While it may not be noticeable at first glance, gender is ingrained in campus and college life.
From roommate selection, restrooms and names on Redbird cards, a reminder of gender and identity is all over. For non-binary students, that is a constant struggle.
“This place is not welcoming for us as we are misgendered multiple times per day due to the lack of diversity training among staff, faculty and students,” President of Pride Val Madro said.
In recent years, Illinois State has made efforts to increase gender inclusion through new online programs for roommate selection.
There are no floors exclusively for gender-neutral housing. Instead, students can select their gender preference and find other students seeking a similar gender preference.
The previous system required that students meet with housing representatives to discuss their gender identity and find appropriate accommodations. Now, they select their identity from the beginning of the process.
“The addition of the ability to indicate your gender identity and select from gender neutral spaces in 2016 has afforded our students the ability to self-select online without having to work with someone in person,” associate director of university Housing Bridget Reeland said.
When a non-binary student selects housing accommodations, they are placed in a gender-neutral room.
Anyone of any gender can select that room as well, Reeland said. While there are gender-neutral rooms, there are no gender-neutral floors.
“Living in the dorms as a non-binary person is not easy at the slightest,” Madro said. “All the floors and rooms are still gendered, which includes bathrooms and roommates. When students sign up, there is no indication of what their floor will be.”
According to a map of gender-neutral bathrooms on campus, Watterson Towers is the only dormitory to have gender-neutral bathrooms. They are located on the ground floor and on every third floor of the building’s houses.
The map of available all-gender restrooms is located online. Of the 17 buildings directly on the Quad, four have all-gender restrooms. Nineteen buildings in total have an all-gender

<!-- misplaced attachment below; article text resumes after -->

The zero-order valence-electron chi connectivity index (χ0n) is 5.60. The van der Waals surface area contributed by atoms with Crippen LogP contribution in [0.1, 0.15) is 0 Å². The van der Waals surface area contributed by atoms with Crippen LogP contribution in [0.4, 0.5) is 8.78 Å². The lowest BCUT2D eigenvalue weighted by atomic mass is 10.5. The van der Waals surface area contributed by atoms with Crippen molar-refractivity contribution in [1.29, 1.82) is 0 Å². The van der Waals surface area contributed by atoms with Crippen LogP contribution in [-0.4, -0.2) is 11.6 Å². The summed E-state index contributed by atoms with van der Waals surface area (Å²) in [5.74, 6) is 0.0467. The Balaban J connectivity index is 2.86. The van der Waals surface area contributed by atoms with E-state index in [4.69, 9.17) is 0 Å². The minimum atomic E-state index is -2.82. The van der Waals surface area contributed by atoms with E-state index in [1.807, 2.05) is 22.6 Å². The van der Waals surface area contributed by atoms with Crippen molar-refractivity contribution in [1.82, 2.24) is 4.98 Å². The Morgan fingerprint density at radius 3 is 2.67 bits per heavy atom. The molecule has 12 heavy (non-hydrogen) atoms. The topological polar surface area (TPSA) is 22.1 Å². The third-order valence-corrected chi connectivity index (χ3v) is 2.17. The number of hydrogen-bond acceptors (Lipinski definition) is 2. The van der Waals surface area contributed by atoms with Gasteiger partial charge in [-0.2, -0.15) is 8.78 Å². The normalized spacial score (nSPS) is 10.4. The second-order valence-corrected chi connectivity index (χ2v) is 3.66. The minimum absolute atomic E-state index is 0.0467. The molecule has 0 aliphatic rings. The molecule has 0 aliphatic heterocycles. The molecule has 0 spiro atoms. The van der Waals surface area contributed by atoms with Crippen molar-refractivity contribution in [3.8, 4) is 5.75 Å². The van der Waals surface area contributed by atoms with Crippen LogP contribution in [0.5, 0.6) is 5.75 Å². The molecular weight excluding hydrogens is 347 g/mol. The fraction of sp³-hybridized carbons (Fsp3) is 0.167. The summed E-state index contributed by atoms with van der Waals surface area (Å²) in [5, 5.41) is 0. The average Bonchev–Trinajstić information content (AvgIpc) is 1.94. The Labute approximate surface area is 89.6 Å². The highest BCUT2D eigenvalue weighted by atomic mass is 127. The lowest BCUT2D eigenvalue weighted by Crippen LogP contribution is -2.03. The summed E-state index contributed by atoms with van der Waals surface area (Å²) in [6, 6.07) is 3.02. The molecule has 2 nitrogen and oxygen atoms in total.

restroom located somewhere in the building.
However, Madro said there is still more work to be done.
“As much as all gender restrooms are a great thing to have on campus, as in the current state, they aren’t very accessible,” Madro said.
“I often settle for using the women’s bathroom instead of using the all gender bathrooms because they aren’t accessible, and I shouldn’t have to settle,” they continued. “They are often placed in hard to find spots in buildings on campus with little direction of its location.”
Plans are in place to add more all-gender restrooms to campus, according to the office of Equal Opportunity. A special committee has been formed since 2017 to address the placement of restrooms, as well as larger goals to increase diversity on campus.
“A big part of the plan was going to different buildings on campus and identifying first where there are large numbers of people moving through,” Director of Media Relations Eric Jome said. “Also identifying facilities that would be easily convertible at this time.”
The all-gender restroom initiative is a part of actions taken by the Campus Climate Task Force, which seeks to improve diversity and resources for underrepresented groups on campus.
“There are a lot of things that we have always continue to do as a campus,” Task Force member and Assistant Director of Media Relations Rachel Hatch said. “I think overall the goal is to create an inclusive environment.”